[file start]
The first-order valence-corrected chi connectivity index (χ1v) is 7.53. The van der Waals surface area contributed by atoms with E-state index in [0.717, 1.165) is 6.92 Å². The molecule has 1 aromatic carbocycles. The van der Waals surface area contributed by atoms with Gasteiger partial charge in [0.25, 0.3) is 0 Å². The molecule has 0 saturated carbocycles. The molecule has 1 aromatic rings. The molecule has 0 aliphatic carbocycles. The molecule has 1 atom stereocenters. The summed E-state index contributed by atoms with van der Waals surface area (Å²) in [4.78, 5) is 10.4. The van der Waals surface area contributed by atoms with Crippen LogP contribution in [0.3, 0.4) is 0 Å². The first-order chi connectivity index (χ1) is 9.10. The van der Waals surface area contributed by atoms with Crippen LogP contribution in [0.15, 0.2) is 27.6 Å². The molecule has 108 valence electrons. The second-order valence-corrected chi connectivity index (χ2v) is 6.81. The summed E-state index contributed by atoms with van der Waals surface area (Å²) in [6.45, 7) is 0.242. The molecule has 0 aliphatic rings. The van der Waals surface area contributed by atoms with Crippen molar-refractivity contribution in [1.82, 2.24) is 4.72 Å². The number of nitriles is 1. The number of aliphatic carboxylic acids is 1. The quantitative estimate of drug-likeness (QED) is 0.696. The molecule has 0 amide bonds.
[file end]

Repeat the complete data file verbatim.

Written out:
The first-order valence-corrected chi connectivity index (χ1v) is 7.53. The van der Waals surface area contributed by atoms with E-state index in [0.717, 1.165) is 6.92 Å². The molecule has 1 aromatic carbocycles. The van der Waals surface area contributed by atoms with Gasteiger partial charge in [0.25, 0.3) is 0 Å². The molecule has 0 saturated carbocycles. The molecule has 1 aromatic rings. The molecule has 0 aliphatic carbocycles. The molecule has 1 atom stereocenters. The summed E-state index contributed by atoms with van der Waals surface area (Å²) in [4.78, 5) is 10.4. The van der Waals surface area contributed by atoms with Crippen LogP contribution in [0.3, 0.4) is 0 Å². The first-order chi connectivity index (χ1) is 9.10. The van der Waals surface area contributed by atoms with Crippen LogP contribution in [0.15, 0.2) is 27.6 Å². The molecule has 108 valence electrons. The second-order valence-corrected chi connectivity index (χ2v) is 6.81. The summed E-state index contributed by atoms with van der Waals surface area (Å²) in [6.45, 7) is 0.242. The molecule has 0 aliphatic rings. The van der Waals surface area contributed by atoms with Crippen molar-refractivity contribution in [1.82, 2.24) is 4.72 Å². The number of nitriles is 1. The number of aliphatic carboxylic acids is 1. The quantitative estimate of drug-likeness (QED) is 0.696. The molecule has 0 amide bonds.